When we experience trauma or have difficult life events which exceed our capacity to process and make sense of them, we can begin to experience certain problematic symptoms which interfere with daily functioning and quality of life. Some of these symptoms may include:
- Unwanted, upsetting intrusive memories
- Avoidance of trauma-related thoughts, feelings, or reminders
- Inability to recall key features of the trauma
- Negative thoughts about oneself or the world around us
- Guilt and shame
- Negative mood/emotions
- Decreased interest in activities once enjoyable to us
- Feelings of isolation
- Anger and irritability
- Risky or destructive behavior including substance abuse, self-harm, suicidality
- Hypervigilance and heightened startle response
- Difficulty concentrating
- Disturbed sleep
Treatment for trauma/PTSD often involves utilizing a combination of different treatment strategies in order to achieve the best outcome. Some of the therapeutic interventions used in my practice include cognitive-behavioral therapy, EMDR, mindfulness strategies/body-centered techniques, solution-focused therapy, and strength-based approaches aimed at enhancing self-compassion, self-esteem, and self-efficacy. Therapy typically progresses through a series of phases, not necessarily linear, which are often re-visited on numerous occasions throughout the duration of our time together. These general phases include:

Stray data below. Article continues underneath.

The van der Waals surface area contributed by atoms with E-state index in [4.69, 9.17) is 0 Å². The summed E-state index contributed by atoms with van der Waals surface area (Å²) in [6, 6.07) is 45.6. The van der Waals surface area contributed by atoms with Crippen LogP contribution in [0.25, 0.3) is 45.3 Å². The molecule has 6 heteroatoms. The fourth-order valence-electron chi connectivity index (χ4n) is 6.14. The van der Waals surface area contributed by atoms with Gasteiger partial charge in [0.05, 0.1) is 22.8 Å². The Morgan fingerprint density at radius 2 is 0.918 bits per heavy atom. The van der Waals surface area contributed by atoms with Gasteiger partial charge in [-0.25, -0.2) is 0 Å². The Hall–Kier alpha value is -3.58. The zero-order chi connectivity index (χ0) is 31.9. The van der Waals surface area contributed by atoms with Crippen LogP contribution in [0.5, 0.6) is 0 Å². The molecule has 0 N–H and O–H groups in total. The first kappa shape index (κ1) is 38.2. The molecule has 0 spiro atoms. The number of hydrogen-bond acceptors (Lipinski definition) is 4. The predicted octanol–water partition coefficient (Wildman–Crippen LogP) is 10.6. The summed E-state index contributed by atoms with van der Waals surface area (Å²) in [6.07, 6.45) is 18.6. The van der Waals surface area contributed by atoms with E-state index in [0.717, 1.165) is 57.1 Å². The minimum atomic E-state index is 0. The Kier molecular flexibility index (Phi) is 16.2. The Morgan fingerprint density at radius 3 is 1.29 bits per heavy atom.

- Stabilization of problematic symptoms, addressing any issues around safety, and reducing self-destructive behaviors such as substance abuse.
- Processing of difficult life experiences.
- Integration of traumatic events in such a way that reduces guilt/shame, self-blame and negative beliefs about oneself.
Trauma therapy will be different for each individual and treatment strategies are tailored to meet the individual needs of each person. For example, one person may need to spend a lot of time in the stabilization phase simply because they have not yet learned the types of coping strategies and emotion regulation techniques which are helpful in their lives. Another person may have found ample coping strategies and utilize them with a high degree of effectiveness but they have been struggling with low self-esteem, guilt and self-blame. The initial focus of therapy would look different for these two individuals. Also, therapy is a collaborative process so openness and feedback with regard to what you feel is working/not working will guide the focus of treatment and help ensure you get the desired outcome.